"Proprioception" is different from touch. Our tactile sense is achieved through the nerve endings in our skin and throughout our body (the most fun parts of our body are the ones that have the highest density of nerve endings ;-). Our sense of balance and orientation comes from a different organ: our inner ear. This is what allows us to know whether we are upright or prostrate, without opening our eyes. None of the "traditional five" senses gives us this information. Only our inner ear can tell us that.

This is why people with vertigo think that the room is constantly spinning. It's an inner ear thing. Also, when astronauts experience weightlessness, this sense becomes utterly useless. It takes some time to get used to being without this sense. Most astronauts vomit the first time they enter orbit.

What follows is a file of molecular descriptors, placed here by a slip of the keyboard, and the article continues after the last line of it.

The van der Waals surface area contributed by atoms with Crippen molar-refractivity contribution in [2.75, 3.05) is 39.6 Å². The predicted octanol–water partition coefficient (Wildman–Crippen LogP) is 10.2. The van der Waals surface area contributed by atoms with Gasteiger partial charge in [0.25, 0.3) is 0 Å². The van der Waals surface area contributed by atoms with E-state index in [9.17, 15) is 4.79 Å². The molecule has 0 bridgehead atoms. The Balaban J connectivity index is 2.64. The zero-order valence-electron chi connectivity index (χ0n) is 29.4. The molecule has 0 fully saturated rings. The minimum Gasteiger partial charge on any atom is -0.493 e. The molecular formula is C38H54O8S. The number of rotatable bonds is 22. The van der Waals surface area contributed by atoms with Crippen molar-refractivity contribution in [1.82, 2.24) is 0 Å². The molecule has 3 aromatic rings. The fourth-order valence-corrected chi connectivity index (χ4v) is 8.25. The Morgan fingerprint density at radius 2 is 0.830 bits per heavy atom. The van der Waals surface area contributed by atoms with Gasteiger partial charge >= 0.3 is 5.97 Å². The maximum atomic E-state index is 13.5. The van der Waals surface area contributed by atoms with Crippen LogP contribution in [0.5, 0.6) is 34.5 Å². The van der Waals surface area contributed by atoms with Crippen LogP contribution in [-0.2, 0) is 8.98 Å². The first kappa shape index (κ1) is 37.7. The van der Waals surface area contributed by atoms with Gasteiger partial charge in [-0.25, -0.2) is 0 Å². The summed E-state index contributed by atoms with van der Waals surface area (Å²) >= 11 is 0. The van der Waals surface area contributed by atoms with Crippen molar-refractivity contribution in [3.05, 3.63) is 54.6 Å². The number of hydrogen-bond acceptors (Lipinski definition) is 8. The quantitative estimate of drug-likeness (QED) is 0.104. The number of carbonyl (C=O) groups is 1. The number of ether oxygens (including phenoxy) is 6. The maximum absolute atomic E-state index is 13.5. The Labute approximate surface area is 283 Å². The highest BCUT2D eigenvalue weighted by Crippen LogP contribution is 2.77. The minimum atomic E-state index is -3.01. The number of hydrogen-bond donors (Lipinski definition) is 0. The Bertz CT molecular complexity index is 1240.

So I would call proproiception/balance a sixth sense.

Proprioception, also known as our sixth sense, was the last of the senses to be investigated. In essense it is concerned with knowing where our body is in relation to itself. For example when you close your eyes and touch your nose proprioception is what guides your movements. Without it simple tasks such as scratching the back of your head becomes almost impossible.

In very rare cases it is possible to lose this sense - usually as a result of drugs. When this happens the patient feels as if they are not attached to their bodies, they are no longer behind their own eyes. They must relearn movements using their eyes for feedback. They also lose their sense of balance, which makes walking extremely difficult.

For further (enjoyable) reading see Oliver Sacks' book: "The Man Who Mistook His Wife for a Hat".